The Highline Trail
The Highline Trail is one of the premiere hiking trails in Glacier National
Park. The Highline Trail begins at Logan Pass on the Going to the Sun
Road and then runs north, following the Continental Divide in the process,
to Fifty Mountain Campground, a distance of about 20 miles. From there,
the Highline Trail “merges” into the Waterton Valley Trail,
which will take a hiker from the campground down to Waterton Lake on
the Canadian border.
This section on Big Sky Fishing.Com will cover the most popular, and
scenic, part of the Highline Trail – known as the “Garden
Wall.” The Garden Wall section of the Highline Trail runs from
Logan Pass to the Granite Park Chalet, a distance of 7.6 miles. The hike
between Logan Pass and the Chalet is quite easy in comparison to other
hiking trails in Glacier National Park – with only gradual inclines
and many, many flat spots. Additionally, the views provided from the
Highline Trail are outstanding, as the trail runs primarily out in the
open, frequently at or just above treeline.
Another very nice benefit of a hike on the Highline Trail is that a
hiker, upon reaching Granite Park Chalet, can then choose to take a shorter
trail directly down to the Going to the Sun Road, instead of turning
around and walking back to Logan Pass. The trail that is used to get
back down to the Going to the Sun Road is called the Loop
Trail, and is profiled on a separate page on this site.
The rest of this section on Big Sky Fishing provides information about
hiking the "Garden Wall" section of the Highline Trail. The
first section provides a quick overview of the hike. The second section
provides information about what to bring. And the third section (on
the next page) provides detailed information about the trail itself.
Also be sure to check out the 50+ photos in the Highline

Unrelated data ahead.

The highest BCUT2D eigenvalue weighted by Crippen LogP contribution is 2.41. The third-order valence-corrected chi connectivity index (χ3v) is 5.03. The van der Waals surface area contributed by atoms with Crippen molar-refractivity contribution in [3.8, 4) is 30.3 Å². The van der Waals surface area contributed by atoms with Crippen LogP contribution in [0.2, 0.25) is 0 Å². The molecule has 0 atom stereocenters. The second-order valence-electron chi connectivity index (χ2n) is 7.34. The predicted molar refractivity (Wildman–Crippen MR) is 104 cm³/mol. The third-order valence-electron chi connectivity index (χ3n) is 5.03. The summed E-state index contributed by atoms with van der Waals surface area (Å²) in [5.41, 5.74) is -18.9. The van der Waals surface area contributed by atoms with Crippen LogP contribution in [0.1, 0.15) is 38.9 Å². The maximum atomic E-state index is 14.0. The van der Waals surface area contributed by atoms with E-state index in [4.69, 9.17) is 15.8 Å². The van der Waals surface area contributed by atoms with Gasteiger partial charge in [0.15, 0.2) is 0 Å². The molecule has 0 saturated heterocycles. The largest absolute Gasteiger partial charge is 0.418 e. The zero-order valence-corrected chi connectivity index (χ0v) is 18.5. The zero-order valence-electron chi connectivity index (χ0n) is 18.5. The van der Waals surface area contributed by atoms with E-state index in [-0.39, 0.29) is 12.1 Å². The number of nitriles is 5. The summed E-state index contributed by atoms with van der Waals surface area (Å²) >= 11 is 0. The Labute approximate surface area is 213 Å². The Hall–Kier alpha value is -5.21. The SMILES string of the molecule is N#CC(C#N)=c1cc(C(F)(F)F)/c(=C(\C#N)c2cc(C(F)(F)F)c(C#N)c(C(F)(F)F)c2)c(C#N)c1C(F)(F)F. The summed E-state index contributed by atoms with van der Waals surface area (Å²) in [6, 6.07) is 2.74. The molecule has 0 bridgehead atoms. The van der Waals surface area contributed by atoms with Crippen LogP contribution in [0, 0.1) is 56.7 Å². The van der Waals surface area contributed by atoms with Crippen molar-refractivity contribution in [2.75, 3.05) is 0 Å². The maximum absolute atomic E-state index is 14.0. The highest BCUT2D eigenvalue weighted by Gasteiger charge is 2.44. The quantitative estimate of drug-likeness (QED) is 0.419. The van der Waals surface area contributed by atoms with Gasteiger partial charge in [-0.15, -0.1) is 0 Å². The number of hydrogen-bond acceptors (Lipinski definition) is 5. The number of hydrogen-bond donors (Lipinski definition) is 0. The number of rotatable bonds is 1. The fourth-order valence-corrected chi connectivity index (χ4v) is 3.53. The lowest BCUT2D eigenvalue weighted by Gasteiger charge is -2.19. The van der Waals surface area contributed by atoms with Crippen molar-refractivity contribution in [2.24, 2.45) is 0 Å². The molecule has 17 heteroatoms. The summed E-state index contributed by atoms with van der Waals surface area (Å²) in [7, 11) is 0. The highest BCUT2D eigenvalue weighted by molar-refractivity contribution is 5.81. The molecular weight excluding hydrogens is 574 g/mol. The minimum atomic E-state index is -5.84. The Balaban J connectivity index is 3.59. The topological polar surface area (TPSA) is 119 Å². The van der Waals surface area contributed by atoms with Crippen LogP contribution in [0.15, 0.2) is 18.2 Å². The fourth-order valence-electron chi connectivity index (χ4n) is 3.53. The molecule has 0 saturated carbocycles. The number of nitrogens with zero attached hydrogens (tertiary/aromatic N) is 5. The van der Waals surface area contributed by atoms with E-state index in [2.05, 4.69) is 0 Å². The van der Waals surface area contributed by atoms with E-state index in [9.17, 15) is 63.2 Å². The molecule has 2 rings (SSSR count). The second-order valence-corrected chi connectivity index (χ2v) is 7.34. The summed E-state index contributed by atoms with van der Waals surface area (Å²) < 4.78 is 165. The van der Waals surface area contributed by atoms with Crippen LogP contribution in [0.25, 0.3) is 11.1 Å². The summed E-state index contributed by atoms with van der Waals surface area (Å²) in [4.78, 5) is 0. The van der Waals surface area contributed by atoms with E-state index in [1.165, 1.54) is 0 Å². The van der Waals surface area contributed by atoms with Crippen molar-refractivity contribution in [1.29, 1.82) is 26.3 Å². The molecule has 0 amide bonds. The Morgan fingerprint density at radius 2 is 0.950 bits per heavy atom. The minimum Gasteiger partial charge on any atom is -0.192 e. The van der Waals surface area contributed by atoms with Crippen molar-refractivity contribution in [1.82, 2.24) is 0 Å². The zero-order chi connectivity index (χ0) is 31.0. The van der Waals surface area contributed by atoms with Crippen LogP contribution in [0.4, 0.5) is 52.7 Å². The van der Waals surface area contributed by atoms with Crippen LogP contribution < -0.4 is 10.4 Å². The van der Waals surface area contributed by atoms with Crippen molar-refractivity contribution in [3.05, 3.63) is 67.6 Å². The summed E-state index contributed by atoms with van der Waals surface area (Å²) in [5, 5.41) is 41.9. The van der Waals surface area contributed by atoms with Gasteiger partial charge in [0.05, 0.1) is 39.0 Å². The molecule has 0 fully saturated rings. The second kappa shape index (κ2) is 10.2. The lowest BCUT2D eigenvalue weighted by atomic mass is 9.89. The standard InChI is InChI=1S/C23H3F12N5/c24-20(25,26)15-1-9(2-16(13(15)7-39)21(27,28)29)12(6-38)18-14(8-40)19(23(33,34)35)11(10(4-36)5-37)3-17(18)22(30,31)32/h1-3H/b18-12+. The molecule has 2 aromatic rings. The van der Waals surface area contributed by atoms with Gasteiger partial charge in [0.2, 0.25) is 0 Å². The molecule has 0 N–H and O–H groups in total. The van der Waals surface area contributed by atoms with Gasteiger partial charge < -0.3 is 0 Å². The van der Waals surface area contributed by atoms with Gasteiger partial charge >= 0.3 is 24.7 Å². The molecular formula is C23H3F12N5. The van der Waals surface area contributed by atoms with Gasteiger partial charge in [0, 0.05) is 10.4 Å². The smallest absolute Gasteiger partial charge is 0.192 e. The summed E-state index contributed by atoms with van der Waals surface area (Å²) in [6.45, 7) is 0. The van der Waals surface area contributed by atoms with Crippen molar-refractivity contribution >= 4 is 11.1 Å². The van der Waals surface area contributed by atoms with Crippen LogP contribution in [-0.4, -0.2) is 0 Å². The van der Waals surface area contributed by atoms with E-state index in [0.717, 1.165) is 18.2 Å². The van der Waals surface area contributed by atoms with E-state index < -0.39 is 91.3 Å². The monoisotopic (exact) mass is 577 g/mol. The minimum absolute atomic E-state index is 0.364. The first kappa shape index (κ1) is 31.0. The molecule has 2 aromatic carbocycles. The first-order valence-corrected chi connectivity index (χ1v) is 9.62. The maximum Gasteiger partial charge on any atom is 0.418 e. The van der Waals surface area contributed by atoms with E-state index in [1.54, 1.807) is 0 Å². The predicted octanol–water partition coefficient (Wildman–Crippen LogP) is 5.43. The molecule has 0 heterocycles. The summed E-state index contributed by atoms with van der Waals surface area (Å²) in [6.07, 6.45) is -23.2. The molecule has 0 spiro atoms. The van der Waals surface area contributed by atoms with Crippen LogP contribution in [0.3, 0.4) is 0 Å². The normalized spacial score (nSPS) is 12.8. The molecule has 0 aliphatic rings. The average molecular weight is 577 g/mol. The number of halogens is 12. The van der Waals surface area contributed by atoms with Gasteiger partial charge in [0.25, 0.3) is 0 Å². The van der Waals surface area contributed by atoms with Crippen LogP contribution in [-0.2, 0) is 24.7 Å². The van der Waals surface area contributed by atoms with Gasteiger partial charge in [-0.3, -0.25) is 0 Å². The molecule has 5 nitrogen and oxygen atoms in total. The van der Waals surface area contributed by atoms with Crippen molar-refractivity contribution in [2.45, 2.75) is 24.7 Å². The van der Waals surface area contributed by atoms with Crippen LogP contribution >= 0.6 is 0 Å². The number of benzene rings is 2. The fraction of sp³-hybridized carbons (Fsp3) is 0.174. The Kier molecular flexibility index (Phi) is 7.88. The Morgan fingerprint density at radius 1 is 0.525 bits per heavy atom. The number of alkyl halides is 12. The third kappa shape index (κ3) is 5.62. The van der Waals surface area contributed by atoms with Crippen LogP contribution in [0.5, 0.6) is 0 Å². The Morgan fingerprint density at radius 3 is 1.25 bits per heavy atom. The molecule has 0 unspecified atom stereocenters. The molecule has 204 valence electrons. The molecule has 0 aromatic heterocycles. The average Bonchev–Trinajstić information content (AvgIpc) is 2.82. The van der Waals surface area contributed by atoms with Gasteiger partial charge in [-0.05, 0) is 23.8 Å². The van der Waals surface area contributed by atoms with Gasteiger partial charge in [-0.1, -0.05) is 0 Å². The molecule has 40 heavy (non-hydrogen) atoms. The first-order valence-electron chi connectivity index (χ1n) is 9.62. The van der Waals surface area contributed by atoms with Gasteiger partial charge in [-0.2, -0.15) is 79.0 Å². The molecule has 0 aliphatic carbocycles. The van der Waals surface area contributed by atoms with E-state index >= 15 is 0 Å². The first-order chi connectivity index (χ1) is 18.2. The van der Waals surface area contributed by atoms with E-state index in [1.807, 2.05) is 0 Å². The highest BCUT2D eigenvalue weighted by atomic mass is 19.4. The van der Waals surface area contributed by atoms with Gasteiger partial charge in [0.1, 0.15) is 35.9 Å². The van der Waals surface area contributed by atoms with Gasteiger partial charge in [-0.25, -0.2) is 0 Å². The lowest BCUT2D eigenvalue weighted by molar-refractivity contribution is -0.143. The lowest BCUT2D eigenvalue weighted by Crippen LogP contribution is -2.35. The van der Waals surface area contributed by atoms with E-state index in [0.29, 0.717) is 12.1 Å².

Trail Photo Gallery section.
Quick Overview of the Hike
The “Garden Wall” section of the Highline Trail runs between
Logan Pass and the Granite Park Chalet, a distance of 7.6 miles. The
trail is relatively flat, has outstanding views and is a perfect place
to view wildlife, especially bighorn sheep, mountain goats, grizzly bears
and ground squirrels. It needs to be noted that the Highline Trail is
immensely popular – and is probably one of the most popular hiking
trails in Glacier. As such, hikers looking for solitude will almost certainly
NOT find it on this trail. If a hiker is looking for solitude, I highly
recommend that the hiker look elsewhere! While the Highline Trail is
relatively flat, a hiker should expect some fairly long, gradual climbs
What to Bring
Anyone who is planning a full hike down the Highline Trail and Granite
Park Chalet should be aware that it can be very windy on the trail. The
trail generally runs above the treeline – and its high elevation
pretty much guarantees some pretty good winds. Additionally, due to the
trails elevation and its location on the Continental Divide, any hiker
should have a good rain
jacket with them (preferably made of gore-tex), since getting stuck
in a cold rain on this trail is a very good way to have a miserable hike.
Another thing hikers will probably want to have on this hike is a warm
piece of fleece
clothing. When the wind kicks up on this trail, it can get rather
cold, fast. Moreover, when you stop for lunch, the lack of motion will
quickly cool you down – making a warm piece of fleece clothing
feel REAL good on all but the hottest days.
Other things to not forget include a digital camera, a lunch, sunscreen,
sunglasses, bear spray, and plenty of water (at least 2 quarts per person,
with 3 quarts recommended if you are continuing your hike down to the
Loop). While the Highline Trail crosses many seasonal creeks and streams,
these water supplies will only be available if there is snow up in the
higher peaks. By mid-August, most of the snow will be gone, making these
streams dry. The best way to carry this amount of water is by using a Hydration
System that fits into your pack.
Lastly, the Highline Trail is generally pretty rocky. As such, hiking
this trail with only sandals or a low cut hiking shoe is a superb way
to end up with a sprained or broken ankle a very long way from the trailhead.
As such, I highly recommend that a hiker have a good quality hiking
boot that provides rock solid ankle support.
Next Page : Hiking
the Highline Trail : In Detail
View the Highline Trail Photo Gallery
Hiking Gear & Equipment Guide for Glacier National
Boots : Buyers guide to getting the
right boot for hiking
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